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Now, Knighthood can start even earlier

Kenowa Hills — On a Thursday morning at the Kenowa Hills Day Care and Learning Center, teachers in the Willow room watched baby Levi with admiration. 

“Levi is living his best life in that swing,” said lead teacher Jennifer Beke.

And he has company. The new infant room at the Early Childhood Center opened Oct. 4 for six of Kenowa Hills’ youngest learners. 

“How great is it for them to have the opportunity to start in school so young?” observed Learning Center Director Cali Lipscomb. 

Lipscomb spoke while sitting on the floor as she held baby Adeline, as baby Joshua crawled around the play mat and tried to grab her shoe. 

“On the first day, no one moved and there were lots of tears,” Beke said. “Now they’re napping longer and starting to explore, and I love that.”  

The infant room teachers call Joshua ‘Michael Phelps’ because he loves kicking his legs during tummy time

Phase one of a 2020 bond focused on updating and renovating the center, including a new entrance off Kinney Road, an additional secure entrance and office space for childcare, and two new daycare classrooms, including the Willow room.

Families who live in the district can enroll their infants, ages 6 weeks through 12 months, but there is currently a waitlist for the infant room. Full- and part-time day care is offered Monday through Friday for $260 per week or $60 per day. 

“Being able to support the Kenowa Hills community by offering child care that extends all the way down to infants takes a lot, but it also means that we can give our families an option that is hard to find,” Early Childhood Center Director Luke Scholten said.

Teaching assistant Courtney Bronkema reads books with 8-month-old Amiyah in the Willow room

Inside the Willow Room

Designed for infants, the Willow room has a main area with toys for play and a rocking chair for feeding. A small room off the main room houses cribs for each child in the program and muffles outside sounds with white noise played through speakers.

Lipscomb said they were “very intentional about the decisions made for filling the room.”

“Jen met with infant and toddler consultants and toured GRCC’s infant room. Our team’s collective feedback helped decide what we needed for the babies,” she said. 

Unlike other classrooms in the ECC, infant room staff allows parents to bring their children in through a separate door and leave their bags and car seats in the mudroom. 

“We didn’t want parents to have to wait in the normal drop-off line with their infants and hand them off to a teacher from their car,” Lipscomb said. “It’s a lot easier on the parents.”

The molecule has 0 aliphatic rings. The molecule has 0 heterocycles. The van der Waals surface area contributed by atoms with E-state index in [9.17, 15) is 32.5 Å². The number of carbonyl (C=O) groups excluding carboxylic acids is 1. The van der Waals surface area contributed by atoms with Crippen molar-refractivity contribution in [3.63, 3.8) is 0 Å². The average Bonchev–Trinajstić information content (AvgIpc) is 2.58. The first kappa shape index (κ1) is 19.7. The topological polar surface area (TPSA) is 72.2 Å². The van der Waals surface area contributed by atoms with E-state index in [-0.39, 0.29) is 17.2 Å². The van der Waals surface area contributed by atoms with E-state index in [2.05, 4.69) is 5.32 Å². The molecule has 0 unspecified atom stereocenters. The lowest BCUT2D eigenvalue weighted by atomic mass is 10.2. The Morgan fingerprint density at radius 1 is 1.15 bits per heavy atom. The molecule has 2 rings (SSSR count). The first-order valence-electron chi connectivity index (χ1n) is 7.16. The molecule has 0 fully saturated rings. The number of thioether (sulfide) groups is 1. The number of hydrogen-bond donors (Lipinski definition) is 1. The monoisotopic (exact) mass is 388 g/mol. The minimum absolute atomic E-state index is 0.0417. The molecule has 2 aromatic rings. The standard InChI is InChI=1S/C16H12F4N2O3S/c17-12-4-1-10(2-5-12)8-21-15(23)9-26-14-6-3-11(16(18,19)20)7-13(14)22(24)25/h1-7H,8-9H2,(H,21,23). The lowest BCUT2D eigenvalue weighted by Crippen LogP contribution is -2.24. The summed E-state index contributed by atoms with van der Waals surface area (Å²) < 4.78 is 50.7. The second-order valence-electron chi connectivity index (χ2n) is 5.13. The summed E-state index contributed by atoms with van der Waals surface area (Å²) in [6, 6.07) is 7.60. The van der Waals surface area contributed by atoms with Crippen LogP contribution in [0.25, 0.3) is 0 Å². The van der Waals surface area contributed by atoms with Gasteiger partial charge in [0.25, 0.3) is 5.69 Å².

The mudroom, equipped with storage cubbies, changing stations and bathroom stalls, joins the Willow room with its new sister room, the Birch. Lipscomb said Birch is preparing to welcome toddlers later in the month. 

‘Communication is key’

In a room of six infants, with three more planning to join in November, Beke and her two teaching assistants, Heather Morris and Courtney Bronkema, read books, encourage sensory play and manage each child’s feeding and sleeping schedule.

“My favorite part of working in the infant room is being able to watch their development from the beginning and being a part of their development,” Morris said.

Willow staff were in the ECC program before taking their new positions in the infant room. 

After 13 years at the ECC, Beke has learned a good support system is needed when working with young kids and, especially in the infant room, “communication is key.”

“It takes a while to learn about each kid and get to know them, but eventually we’ll incorporate more sensory, social, emotional, cognitive and language learning and activities into their days,” Beke said. “We now have the chance to see them from infants until they go off to middle school in this building.”

Learning Center teacher Cassie Martin talks to Adeline while playing on the floor mat

Beke also gets to share her time in the new infant room with her 4-month-old granddaughter, Emily. 

“Since my first grandchild, who is now 6, this age has been my passion,” she said, “I told Cali, if we ever opened an infant room at the ECC I would take the lead. It can be crazy and crying, but it’s my passion and my zen.”

Said Lipscomb, “Jen was a huge part of making this happen for us. Lots of planning went into this whole process and it’s so rewarding to see it all come together.” 

Scholten also expressed praise for the work put into planning the infant room and sees it as an “nvestment for Kenowa Hills families. 

“We now get to work with families from before students’ first steps all the way through walking across the stage as graduates,” Scholten said. “Eighteen years of Knighthood sounds like a great opportunity.”

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Alexis Stark
Alexis Stark
Alexis Stark is a reporter covering Byron Center, Caledonia, Godfrey-Lee, Kenowa Hills and Thornapple Kellogg. She grew up in metro Detroit and her journalism journey brought her west to Grand Rapids via Michigan State University where she covered features and campus news for The State News. She also co-authored three 100-question guides to increase understanding and awareness of various human identities, through the MSU School of Journalism. Following graduation, she worked as a beat reporter for The Ann Arbor News, covering stories on education, community, prison arts and poetry, before finding her calling in education reporting and landing at SNN. Alexis is also the author of a poetry chapbook, “Learning to Sleep in the Middle of the Bed.”


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